« Does Chris Christie look fat in this? | Main | Libertarians and Open Networks »

October 09, 2009

Comments

It's a ridiculous decision, but then the NPP has been ridiculous at least since 1973, so whatevs.

The notion that Obama could pacify the wingnuts by turning down the prize is, of course, absurd. As we already know, there is nothing Obama could do short of resigning and then blowing his brains out on national TV that would pacify the wingnuts. (And even then they'd be calling him an attention whore.)

What message would that send to the rest of the world? Something along the lines of 'Thanks, guys, but I'm really all about war'?

Well, as the supreme leader of Rome 2.0 (h/t Jim Henley), he pretty much is. Which brings us back to the absurdity of the prize to begin with.

This one is silly turtles all the way down. I'm going to sit back and enjoy the show.

Come on, he should turn it down just to demonstrate he has some sense of dignity and self-worth. This is the gold star pasted to your forehead for showing up in class, the ribbon handed out to you at the marathon for passing the first water station. It's a freaking embarassment to get the Nobel peace prize at the beginning of your term.

Come on, he should turn it down just to demonstrate he has some sense of dignity and self-worth.

Yeah, I got another Nobel Peace Prize in my box of Wheaties this morning. Pisses me off, I think I chipped a tooth on it.

"I am gobsmacked that some Democrats want the president to turn down the prize for his own good. What message would that send to the rest of the world? Something along the lines of 'Thanks, guys, but I'm really all about war'?"

Well, that depends on what reasons he gives, doesn't it? Just about every analysis I've read thus far* says he should refuse on grounds his efforts haven't borne fruit yet -- which isn't unprecedented**.

*Chait, Crowley, Ezra, Sewer, among others

**Lê Ðức Thọ

I am of mixed minds. The committee kind of showed what direction they were heading a while ago when they said they were looking for a person currently in the middle, not the end, of a process, hoping the award would generate some positive reactions to the recipient's actions.

I am not sure Obama really deserves the award, yet. So a part of me thinks he should turn it down in a very respectful, honoring the award, kind of way. At the same time, the explosion on the right is fun to see. Other than that, Uncle K has it right about what it would take for Obama to do to avoid the screaming and ranting right.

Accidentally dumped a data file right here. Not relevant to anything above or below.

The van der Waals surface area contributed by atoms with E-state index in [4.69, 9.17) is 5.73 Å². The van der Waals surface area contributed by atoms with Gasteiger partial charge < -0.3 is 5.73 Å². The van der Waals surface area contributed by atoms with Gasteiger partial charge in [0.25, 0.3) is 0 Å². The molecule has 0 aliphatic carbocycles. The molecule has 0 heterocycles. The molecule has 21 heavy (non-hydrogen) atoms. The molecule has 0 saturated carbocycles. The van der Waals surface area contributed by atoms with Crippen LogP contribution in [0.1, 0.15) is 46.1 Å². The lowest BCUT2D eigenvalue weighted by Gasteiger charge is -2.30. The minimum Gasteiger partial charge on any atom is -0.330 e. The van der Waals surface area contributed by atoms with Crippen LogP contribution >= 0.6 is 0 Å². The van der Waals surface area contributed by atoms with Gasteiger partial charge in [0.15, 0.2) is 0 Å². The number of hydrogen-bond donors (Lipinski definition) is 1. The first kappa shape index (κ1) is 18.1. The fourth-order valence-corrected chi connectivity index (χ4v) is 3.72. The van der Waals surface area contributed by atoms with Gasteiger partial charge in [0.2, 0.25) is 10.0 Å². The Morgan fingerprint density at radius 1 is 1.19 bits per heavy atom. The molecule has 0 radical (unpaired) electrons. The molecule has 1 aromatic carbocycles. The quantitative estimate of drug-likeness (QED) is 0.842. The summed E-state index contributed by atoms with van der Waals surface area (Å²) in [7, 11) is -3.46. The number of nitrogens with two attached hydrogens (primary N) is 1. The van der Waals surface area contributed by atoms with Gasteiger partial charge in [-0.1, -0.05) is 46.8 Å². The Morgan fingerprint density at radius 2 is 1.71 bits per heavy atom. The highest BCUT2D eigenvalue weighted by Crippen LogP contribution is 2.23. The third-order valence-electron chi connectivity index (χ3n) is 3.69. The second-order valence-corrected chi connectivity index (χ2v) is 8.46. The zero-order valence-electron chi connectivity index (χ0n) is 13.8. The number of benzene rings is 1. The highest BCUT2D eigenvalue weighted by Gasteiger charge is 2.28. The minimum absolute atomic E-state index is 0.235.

" primarily for tinkering with the worst excesses of the wars their guy started. "

No, he won the Nobel Peace prize for saying all of the things that Europeans want to hear about how America is bad and he is going to make it better. He should accept it, even his policies won't be that popular in a few years internationally but he certainly has created an aura of American humility that is worth some recognition.

The bigger challenge will be when he actually has to put American well being ahead of international politics (I have no doubt he can and will) and loses the luster.

First, it's not unusual for the Peace Prize Committee to reward heads of state for charting the right course.

Second, prizewinners aren't responsible for second-guessing judges. Obama didn't give himself the prize. Refusing the prize really would be narcissistic. Who is he to second-guess the Nobel Peace Prize Committee about who's promoting peace? That's like saying Taylor Swift should have preemptively declined the video music award because everybody knew that Beyonce had the best video.

Third, refusing the prize would undermine Obama's credibility on peace-related issues. Refusing the prize would imply that he doesn't think he's on the right track for peace.

I have mixed feelings about this. My first instinct was to oppose this as it feels like a crude attempt to influence our domestic politics. I don't think the Nobel Peace prize should be involved in partisan politics. So it seemed unseemly for Obama to accept the award.

But then I looked up the list of Nobel laureates, and both Theodore Roosevelt and Woodrow Wilson received the prize while in office. So, given that precedent, I think Obama has to accept. To insist that Obama should be regarded differently from other sitting presidents awarded the prize, is itself a way of injecting partisan politics. I'm a Republican, I oppose Obama, but I've decided not to freak out about this.

Marty, when has Obama said America is bad. I thought that was the job of the Republicans lately.

I don't think that Obama deserves this. He might at some point in the future, burt he doesn't now.

On the other hand to turn it down to pacify Republicsn would be idiotic since nothing, as noted up thread, will pacify them. Even ritual suicide won't do the job.